Instant camera facts for kids
The instant camera is a type of camera which uses self-developing film to create a chemically developed print shortly after taking the picture. Polaroid Corporation pioneered (and patented) consumer friendly instant cameras and film, and were followed by various other manufacturers.
The invention of commercially viable instant cameras which were easy to use is generally credited to American scientist Edwin Land, who unveiled the first commercial instant camera, the model 95 Land Camera, in 1948, a year after unveiling instant film in New York City. The earliest instant camera, which consisted of a camera and portable wet darkroom in a single compartment, was invented in 1923 by Samuel Shlafrock.
Instant cameras have found many uses throughout their history. The original purpose of instant cameras was motivated by Jennifer Land's question to her father (Edwin Land): "Why can't I see them now?" Many people have enjoyed seeing their photos shortly after taking them, allowing them to recompose or retake the photo if they didn't get it right. But instant cameras were found to be useful for other purposes such as ID cards, passport photos, ultrasound photos, and other uses which required an instant photo. They were also used by police officers and fire investigators because of their ability to create an unalterable instant photo.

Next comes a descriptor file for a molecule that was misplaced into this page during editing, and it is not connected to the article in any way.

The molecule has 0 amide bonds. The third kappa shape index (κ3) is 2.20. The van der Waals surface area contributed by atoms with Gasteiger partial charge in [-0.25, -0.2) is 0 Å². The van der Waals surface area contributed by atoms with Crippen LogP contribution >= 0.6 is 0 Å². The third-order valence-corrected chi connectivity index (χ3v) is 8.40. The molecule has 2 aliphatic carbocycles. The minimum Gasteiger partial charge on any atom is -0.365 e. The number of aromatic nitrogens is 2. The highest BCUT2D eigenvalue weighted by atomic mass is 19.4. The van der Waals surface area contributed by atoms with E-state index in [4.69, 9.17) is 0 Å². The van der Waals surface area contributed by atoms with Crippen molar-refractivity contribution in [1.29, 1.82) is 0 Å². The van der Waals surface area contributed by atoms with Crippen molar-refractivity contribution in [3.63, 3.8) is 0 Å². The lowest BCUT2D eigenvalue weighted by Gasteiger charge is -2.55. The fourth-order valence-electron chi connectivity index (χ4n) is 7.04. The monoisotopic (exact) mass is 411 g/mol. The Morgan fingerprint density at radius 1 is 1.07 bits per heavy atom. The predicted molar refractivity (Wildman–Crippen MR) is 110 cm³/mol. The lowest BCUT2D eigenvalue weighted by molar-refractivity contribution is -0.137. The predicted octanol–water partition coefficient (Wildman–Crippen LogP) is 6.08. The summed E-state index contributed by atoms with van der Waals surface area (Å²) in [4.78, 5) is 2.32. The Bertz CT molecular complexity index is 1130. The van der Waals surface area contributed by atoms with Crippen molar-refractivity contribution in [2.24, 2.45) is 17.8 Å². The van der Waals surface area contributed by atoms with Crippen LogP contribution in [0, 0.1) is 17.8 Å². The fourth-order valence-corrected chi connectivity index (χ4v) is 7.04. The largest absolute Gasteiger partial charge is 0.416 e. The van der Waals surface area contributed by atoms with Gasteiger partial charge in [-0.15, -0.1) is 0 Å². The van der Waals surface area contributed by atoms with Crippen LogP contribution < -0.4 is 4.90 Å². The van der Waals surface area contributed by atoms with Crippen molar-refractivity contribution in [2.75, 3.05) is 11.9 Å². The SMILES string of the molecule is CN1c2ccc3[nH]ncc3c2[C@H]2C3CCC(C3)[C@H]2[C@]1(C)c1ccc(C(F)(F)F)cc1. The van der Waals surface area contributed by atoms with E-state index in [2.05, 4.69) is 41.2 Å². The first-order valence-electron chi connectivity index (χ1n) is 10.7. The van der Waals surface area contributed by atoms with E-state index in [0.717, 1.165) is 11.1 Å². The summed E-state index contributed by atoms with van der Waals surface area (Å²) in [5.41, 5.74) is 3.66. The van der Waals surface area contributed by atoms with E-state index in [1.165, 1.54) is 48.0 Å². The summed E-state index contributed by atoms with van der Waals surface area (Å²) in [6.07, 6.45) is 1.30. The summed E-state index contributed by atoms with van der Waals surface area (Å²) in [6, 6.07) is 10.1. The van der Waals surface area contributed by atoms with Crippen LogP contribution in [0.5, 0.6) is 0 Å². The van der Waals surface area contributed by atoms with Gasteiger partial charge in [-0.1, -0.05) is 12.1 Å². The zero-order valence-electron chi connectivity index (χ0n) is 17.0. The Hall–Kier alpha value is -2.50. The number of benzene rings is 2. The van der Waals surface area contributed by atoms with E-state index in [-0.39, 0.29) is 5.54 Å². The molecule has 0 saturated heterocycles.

With the advent of digital photography, much of the instant camera's consumer appeal has been transferred to digital cameras. Passport photo cameras have gone to digital, leaving instant cameras to a niche market.
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Instant camera Facts for Kids. Kiddle Encyclopedia.